The school successfully uses achievement information to make positive changes to learners’ engagement, progress and achievement.

The percentage of students achieving National Certificates of Educational Achievement (NCEA) at Levels 1, 2 and 3 exceeds national figures. A relentless strategic focus on raising Māori student achievement has resulted in significant improvement over time of the percentage of Māori students achieving NCEA. The rate of increase has exceeded that of other ethnic groups.

Close monitoring of student progress at Years 11 to 13, and prompt intervention to individually support those students most at risk of poor educational outcomes, contributes to many students’ success at Years 11 and 12.

There remains some disparity of outcomes for Māori learners, when compared to Pākehā. This is especially evident for those students who leave without NCEA Level 2 qualifications and for a number of students not yet achieving NCEA Level 3 or University Entrance. Further exploration of the curriculum pathways chosen by Māori learners is required. Teachers must continue to target and strategise for students’ accelerated progress from Year 9, in order to prepare them for later success in qualifications.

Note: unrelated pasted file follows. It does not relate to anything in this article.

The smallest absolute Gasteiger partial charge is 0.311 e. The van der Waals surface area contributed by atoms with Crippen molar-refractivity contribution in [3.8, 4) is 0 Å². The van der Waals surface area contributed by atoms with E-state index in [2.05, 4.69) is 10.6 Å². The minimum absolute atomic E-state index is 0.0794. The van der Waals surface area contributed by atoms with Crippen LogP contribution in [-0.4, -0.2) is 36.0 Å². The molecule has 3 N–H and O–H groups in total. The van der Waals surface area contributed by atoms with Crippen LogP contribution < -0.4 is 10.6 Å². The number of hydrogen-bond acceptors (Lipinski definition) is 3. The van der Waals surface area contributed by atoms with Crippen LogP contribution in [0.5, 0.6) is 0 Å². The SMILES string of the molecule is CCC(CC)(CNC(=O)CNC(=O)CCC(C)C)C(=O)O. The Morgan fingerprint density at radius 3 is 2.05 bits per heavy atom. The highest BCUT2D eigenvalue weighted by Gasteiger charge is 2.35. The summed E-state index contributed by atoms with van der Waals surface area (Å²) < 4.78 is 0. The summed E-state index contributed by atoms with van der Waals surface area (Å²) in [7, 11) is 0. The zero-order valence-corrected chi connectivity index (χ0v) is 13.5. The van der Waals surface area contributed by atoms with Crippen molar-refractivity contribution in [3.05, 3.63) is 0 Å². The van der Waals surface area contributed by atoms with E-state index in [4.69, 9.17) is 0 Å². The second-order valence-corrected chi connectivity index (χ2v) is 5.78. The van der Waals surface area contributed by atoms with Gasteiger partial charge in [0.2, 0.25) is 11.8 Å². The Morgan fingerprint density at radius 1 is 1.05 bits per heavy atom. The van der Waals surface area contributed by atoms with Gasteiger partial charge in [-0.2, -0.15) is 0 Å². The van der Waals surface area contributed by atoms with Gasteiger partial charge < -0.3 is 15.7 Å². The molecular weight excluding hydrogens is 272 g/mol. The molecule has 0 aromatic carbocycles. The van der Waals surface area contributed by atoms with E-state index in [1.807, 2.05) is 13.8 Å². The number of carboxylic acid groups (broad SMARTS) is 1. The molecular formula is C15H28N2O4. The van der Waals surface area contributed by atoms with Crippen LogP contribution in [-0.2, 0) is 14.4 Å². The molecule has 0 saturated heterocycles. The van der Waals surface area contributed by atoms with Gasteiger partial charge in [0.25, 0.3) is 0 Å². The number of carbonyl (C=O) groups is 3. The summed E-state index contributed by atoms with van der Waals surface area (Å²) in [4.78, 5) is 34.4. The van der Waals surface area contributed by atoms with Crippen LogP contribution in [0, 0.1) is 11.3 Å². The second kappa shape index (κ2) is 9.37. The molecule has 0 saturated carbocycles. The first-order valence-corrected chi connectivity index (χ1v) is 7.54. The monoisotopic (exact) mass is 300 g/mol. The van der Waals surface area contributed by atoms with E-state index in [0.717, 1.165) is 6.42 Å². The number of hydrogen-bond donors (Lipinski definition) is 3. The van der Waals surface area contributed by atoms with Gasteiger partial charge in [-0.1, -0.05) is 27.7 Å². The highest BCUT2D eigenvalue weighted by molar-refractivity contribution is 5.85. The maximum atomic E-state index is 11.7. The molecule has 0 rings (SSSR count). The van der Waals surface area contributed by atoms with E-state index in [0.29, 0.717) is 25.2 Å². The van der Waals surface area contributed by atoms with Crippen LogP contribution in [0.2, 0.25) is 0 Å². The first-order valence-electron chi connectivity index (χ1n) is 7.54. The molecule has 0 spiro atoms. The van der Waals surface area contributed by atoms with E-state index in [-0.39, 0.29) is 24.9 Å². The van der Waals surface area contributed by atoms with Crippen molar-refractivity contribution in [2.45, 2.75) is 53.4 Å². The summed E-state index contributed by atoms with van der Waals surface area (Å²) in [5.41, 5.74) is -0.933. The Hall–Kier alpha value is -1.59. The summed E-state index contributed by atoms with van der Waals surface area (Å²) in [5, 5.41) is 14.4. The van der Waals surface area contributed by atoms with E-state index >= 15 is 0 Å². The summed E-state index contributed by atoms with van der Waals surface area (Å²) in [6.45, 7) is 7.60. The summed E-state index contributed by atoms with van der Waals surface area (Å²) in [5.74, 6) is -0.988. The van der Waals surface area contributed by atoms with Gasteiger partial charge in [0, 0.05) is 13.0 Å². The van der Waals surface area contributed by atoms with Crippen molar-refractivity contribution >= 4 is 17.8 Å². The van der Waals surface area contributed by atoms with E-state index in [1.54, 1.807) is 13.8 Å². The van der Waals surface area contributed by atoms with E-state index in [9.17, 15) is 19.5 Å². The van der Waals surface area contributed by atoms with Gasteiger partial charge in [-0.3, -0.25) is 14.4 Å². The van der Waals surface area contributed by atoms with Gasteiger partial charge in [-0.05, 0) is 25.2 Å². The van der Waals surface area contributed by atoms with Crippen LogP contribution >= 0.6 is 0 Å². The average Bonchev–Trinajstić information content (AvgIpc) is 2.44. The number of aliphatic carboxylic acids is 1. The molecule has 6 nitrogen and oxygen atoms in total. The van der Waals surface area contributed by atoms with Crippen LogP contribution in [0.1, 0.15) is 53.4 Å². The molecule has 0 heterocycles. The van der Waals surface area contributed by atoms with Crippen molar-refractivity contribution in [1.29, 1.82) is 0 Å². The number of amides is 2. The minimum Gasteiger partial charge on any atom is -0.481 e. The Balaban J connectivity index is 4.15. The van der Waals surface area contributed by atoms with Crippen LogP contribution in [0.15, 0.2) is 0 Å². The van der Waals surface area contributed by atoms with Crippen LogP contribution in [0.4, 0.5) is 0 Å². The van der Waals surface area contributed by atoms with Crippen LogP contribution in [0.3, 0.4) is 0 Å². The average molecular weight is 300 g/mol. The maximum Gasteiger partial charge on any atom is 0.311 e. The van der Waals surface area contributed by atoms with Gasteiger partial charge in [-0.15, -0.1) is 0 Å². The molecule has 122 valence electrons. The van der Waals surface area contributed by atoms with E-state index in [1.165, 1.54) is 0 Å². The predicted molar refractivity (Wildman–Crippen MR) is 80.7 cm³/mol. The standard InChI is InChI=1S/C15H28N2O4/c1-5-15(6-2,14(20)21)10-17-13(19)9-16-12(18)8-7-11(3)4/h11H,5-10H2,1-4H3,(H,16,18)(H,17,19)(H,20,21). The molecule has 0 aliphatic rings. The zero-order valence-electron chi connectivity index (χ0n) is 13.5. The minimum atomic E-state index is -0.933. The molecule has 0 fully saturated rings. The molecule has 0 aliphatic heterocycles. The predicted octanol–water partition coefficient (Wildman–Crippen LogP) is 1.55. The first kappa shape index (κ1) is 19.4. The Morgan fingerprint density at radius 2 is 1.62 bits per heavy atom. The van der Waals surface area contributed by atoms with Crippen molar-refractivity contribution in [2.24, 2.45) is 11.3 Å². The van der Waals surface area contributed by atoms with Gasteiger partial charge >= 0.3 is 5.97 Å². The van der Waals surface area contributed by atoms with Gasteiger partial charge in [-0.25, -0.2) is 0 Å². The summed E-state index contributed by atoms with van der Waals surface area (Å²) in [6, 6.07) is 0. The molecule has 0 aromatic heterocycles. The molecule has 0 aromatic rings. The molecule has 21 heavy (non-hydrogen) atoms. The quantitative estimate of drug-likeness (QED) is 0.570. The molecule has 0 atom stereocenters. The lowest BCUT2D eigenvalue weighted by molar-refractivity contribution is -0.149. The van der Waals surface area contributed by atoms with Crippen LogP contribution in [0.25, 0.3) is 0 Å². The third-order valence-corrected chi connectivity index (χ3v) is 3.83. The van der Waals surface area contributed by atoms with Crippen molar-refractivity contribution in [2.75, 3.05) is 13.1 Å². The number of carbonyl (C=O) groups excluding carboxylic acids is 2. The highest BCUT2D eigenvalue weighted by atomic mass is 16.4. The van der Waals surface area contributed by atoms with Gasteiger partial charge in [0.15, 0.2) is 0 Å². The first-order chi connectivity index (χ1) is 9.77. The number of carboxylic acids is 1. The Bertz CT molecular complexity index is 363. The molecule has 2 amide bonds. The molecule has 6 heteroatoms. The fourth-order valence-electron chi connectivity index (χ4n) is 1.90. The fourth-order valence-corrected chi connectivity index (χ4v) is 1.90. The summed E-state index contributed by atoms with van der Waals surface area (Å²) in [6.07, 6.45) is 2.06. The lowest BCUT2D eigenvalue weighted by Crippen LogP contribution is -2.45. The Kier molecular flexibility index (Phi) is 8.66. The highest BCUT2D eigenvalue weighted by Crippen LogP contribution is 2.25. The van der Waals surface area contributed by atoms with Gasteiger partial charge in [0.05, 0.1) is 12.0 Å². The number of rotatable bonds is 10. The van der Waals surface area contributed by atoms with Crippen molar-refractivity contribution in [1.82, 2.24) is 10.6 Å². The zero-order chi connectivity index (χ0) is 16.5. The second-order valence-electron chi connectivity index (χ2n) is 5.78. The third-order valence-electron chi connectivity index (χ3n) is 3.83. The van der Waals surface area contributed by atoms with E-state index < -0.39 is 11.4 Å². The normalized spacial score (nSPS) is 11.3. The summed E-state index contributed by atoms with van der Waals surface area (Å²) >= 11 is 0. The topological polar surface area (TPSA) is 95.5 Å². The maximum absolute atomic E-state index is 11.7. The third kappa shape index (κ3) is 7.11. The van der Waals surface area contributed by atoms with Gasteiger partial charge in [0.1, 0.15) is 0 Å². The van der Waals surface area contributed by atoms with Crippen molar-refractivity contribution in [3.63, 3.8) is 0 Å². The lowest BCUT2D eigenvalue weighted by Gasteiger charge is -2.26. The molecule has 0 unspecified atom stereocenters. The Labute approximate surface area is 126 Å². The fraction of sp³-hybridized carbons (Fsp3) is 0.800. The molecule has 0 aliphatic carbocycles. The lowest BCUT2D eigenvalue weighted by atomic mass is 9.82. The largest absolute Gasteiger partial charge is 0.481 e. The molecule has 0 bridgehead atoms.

Assessment data is gathered for students at Years 9 and 10 to establish their achievement levels and learning needs in reading, writing and mathematics. This data is shared with classroom teachers and there is a clear expectation that they will adapt programmes to meet students’ needs. Additional literacy and mathematics support for those students needing to make the most rapid progress in learning shows good success for some students. A range of special educational needs is recognised and a variety of programmes and interventions provided in response.

Currently, targets are set to raise the percentages of students meeting national expectations in specific assessments for reading, writing and mathematics at Years 9 and 10. Some accelerated progress was evident in writing for Year 9 students over 2014 to 2015. Very good progress was made in raising the percentage of Year 9 students meeting expectations in mathematics during 2015.

Senior leaders are committed to accelerating literacy and mathematics progress for a greater number of Years 9 and 10 students. Reframing strategic goals to focus explicitly on these students should allow better alignment between the strategic goal and all teachers’ classroom practice.